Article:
Recession Fears Are Dissipating

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In his podcast addressing the markets today, Louis Navellier offered the following commentary.

If you wish to listen to this commentary, please click here.

Strong Economy

The Labor Department on Thursday reported that weekly unemployment claims rose to 242,000 in the latest week, up from a revised 229,000 in the previous week. Continuing unemployment claims declined to 1.805 million, down from a revised 1.843 million in the previous week.

This drop in continuing claims was good news, since in the previous week, it was at the highest level in 16 months.

Then on Friday, the Labor Department reported that 253,000 payroll jobs were added in April, which was substantially higher than economists’ consensus estimate of 185,000.

However, March’s payroll was revised down to 165,000 (from 236,000 previously reported), and February payroll was revised down to 248,000 (from 326,000 previously reported), so combined, payrolls were revised lower by a whopping 149,000 jobs in the past two months.

After factoring in all these revisions, the unemployment rate declined to 3.4% in April, down from 3.6% in March. Wage inflation actually picked up at the fastest pace in almost a year and rose by 0.5% or 16 cents to $33.36 per hour in April.

Overall, due to a lower unemployment rate and rising wages, the payroll report was indicative of a stronger economy.

Dissipating Recession Fears

The Atlanta Fed is now estimating second-quarter GDP growth at a 2.7% annual pace. On Tuesday, Wall Street was expecting slowing economic growth, which caused crude oil prices to fall dramatically.

However, on Friday in the wake of the April payroll report, Wall Street is now expecting robust economic growth, so crude oil prices are resurging and erasing the price declines earlier in the week.

I should add that Apple’s (NASDAQ:AAPL) better-than-expected first-quarter results due to sales in India are also helping to boost the global economic outlook. As a result, any recession fears have dissipated.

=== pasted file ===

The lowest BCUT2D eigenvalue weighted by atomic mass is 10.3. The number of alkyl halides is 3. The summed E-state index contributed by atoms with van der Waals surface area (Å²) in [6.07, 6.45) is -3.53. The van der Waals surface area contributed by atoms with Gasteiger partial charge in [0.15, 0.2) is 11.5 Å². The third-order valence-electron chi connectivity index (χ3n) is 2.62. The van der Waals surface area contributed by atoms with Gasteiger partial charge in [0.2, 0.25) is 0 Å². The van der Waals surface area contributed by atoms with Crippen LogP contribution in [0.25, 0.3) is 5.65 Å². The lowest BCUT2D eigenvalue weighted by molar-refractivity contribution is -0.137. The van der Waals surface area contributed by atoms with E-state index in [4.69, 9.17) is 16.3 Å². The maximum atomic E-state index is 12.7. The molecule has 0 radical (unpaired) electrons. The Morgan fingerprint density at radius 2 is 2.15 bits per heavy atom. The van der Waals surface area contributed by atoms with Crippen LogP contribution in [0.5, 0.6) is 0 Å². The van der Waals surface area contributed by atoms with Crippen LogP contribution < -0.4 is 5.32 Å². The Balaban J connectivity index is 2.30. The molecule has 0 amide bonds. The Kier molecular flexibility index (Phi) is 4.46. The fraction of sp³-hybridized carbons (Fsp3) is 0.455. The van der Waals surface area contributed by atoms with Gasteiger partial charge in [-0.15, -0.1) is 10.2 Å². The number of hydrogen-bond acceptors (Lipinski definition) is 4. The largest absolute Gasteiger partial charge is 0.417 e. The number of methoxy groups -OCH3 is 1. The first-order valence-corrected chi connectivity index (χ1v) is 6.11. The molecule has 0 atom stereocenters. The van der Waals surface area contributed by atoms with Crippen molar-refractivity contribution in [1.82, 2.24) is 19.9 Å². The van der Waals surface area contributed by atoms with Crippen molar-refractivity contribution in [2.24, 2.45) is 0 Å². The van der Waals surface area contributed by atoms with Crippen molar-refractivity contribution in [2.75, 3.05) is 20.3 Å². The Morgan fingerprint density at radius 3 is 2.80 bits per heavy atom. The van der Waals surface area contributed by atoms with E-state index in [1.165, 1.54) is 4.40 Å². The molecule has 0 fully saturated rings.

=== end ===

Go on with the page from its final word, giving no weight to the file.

FOMC’s Weak Statement

The Federal Open Market Committee (FOMC) statement on Wednesday, in my opinion, was a “weak” statement, since it neglected to say that the Fed was done raising key interest rates, even though its previous rate hike language was removed.

Specifically, the phrase “some additional policy firming may be appropriate” was removed. Furthermore, since the Fed’s key interest rate remains above Treasury yields, the Fed knows the banking system will be super restrictive and curtail credit.

Interestingly, Fed Chairman Jerome Powell’s press conference was also full of weak comments, since he would not commit to curtailing future key interest rates. As usual, Powell is deferring to the next FOMC meeting, which will be in June.

Powell’s comments like “sufficiently restrictive” are dovish and imply that the Fed is done raising key interest rates. The Fed Chairman’s other comments, like waiting for the “data” are also dovish.

Fortunately, Powell said that the Fed is likely “at the level” that should help inflation migrate to the 2% level. Overall, Fed Chairman Powell does not inspire confidence when he talks, since he is very matter-of-fact and always waiting to see the economic tea leaves unfold.

However, in my opinion, the Fed is done raising key interest rates and I did appreciate that Powell said “sufficiently restrictive.” As a result, the uncertainty surrounding Fed policy is expected to diminish.

Coffee Beans: Middle-Class Squeeze

America’s middle class has been shrinking for the past 50 years. From 1970 to 2021, the share of U.S. aggregate income earned by the middle class shrunk massively, from formerly 62 percent to just 42 percent.

Both the low-income and the high-income classes have been growing in America – squeezing the middle class from both sides. Source: Statista. See the full story here.